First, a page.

Leonard Schranze

Brahms: Songs and Sonatas for Viola & Piano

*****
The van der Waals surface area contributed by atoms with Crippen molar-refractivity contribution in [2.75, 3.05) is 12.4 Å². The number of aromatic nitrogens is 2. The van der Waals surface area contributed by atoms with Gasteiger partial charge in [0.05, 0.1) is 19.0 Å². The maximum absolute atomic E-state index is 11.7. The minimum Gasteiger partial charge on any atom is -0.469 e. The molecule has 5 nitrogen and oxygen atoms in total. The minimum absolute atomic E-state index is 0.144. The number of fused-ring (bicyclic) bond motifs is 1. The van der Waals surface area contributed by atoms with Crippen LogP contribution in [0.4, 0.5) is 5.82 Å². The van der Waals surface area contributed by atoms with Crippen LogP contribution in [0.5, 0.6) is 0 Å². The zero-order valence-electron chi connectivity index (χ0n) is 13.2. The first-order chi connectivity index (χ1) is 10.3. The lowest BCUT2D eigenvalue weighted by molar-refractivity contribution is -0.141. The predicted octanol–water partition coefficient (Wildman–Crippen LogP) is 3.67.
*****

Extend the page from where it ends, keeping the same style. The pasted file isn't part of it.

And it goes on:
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Brahms was certainly no stranger nor opponent to the idea of artful substitution of instruments, particularly in his chamber music. Many of his works contain notes allowing for various exchanges between cello, viola, clarinet, and French horn. The two sonatas of Op. 120, among his last published works, were intended from the beginning for performance by either viola or clarinet. These two "standard" works for the viola are accompanied on this album by transcriptions of the Op. 78 Sonata (originally for violin in G major) and two late songs. No credits could be found as to who made these arrangements. Violist Lenny Schranze is accompanied by pianist John David Peterson in this somewhat unappealing offering of these great compositions. For starters, Schranze's tempos are extremely slow and often appear to drag even slower as movements progress lending to the sense that they may never end. Other aspects of these performances are no more acceptable. Schranze's intonation is problematic at best and wholly unacceptable at its worst; his tone is uneven across strings and rather small. Peterson's playing suffers because of this, and the usually full, rich piano score is played with extreme caution and timidity to allow he underpowered viola to be heard. With so many other options available for recordings of the Op. 120 sonatas, this one is probably best left on the shelf.

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